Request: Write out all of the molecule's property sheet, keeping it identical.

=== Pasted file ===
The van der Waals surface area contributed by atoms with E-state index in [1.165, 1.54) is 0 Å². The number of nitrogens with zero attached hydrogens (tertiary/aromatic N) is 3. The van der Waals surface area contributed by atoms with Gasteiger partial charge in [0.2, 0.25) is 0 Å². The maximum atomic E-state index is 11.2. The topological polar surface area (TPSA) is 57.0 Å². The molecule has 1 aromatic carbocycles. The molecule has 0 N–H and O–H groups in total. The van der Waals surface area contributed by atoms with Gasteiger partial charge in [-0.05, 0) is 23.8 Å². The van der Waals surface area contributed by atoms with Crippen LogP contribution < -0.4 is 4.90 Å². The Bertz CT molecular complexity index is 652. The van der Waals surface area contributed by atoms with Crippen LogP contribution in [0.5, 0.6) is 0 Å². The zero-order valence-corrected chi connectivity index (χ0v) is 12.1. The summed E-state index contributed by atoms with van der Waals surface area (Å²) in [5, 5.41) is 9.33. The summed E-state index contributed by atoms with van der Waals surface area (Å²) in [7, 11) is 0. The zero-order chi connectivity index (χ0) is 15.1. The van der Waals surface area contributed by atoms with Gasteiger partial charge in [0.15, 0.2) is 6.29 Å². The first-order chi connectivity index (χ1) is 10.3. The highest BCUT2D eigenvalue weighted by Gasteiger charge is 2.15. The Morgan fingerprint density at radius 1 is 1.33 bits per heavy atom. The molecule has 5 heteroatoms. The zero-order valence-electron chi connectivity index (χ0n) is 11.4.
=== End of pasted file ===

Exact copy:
The van der Waals surface area contributed by atoms with E-state index in [1.165, 1.54) is 0 Å². The number of nitrogens with zero attached hydrogens (tertiary/aromatic N) is 3. The van der Waals surface area contributed by atoms with Gasteiger partial charge in [0.2, 0.25) is 0 Å². The maximum atomic E-state index is 11.2. The topological polar surface area (TPSA) is 57.0 Å². The molecule has 1 aromatic carbocycles. The molecule has 0 N–H and O–H groups in total. The van der Waals surface area contributed by atoms with Gasteiger partial charge in [-0.05, 0) is 23.8 Å². The van der Waals surface area contributed by atoms with Crippen LogP contribution < -0.4 is 4.90 Å². The Bertz CT molecular complexity index is 652. The van der Waals surface area contributed by atoms with Crippen LogP contribution in [0.5, 0.6) is 0 Å². The zero-order valence-corrected chi connectivity index (χ0v) is 12.1. The summed E-state index contributed by atoms with van der Waals surface area (Å²) in [5, 5.41) is 9.33. The summed E-state index contributed by atoms with van der Waals surface area (Å²) in [7, 11) is 0. The zero-order chi connectivity index (χ0) is 15.1. The van der Waals surface area contributed by atoms with Gasteiger partial charge in [0.15, 0.2) is 6.29 Å². The first-order chi connectivity index (χ1) is 10.3. The highest BCUT2D eigenvalue weighted by Gasteiger charge is 2.15. The Morgan fingerprint density at radius 1 is 1.33 bits per heavy atom. The molecule has 5 heteroatoms. The zero-order valence-electron chi connectivity index (χ0n) is 11.4.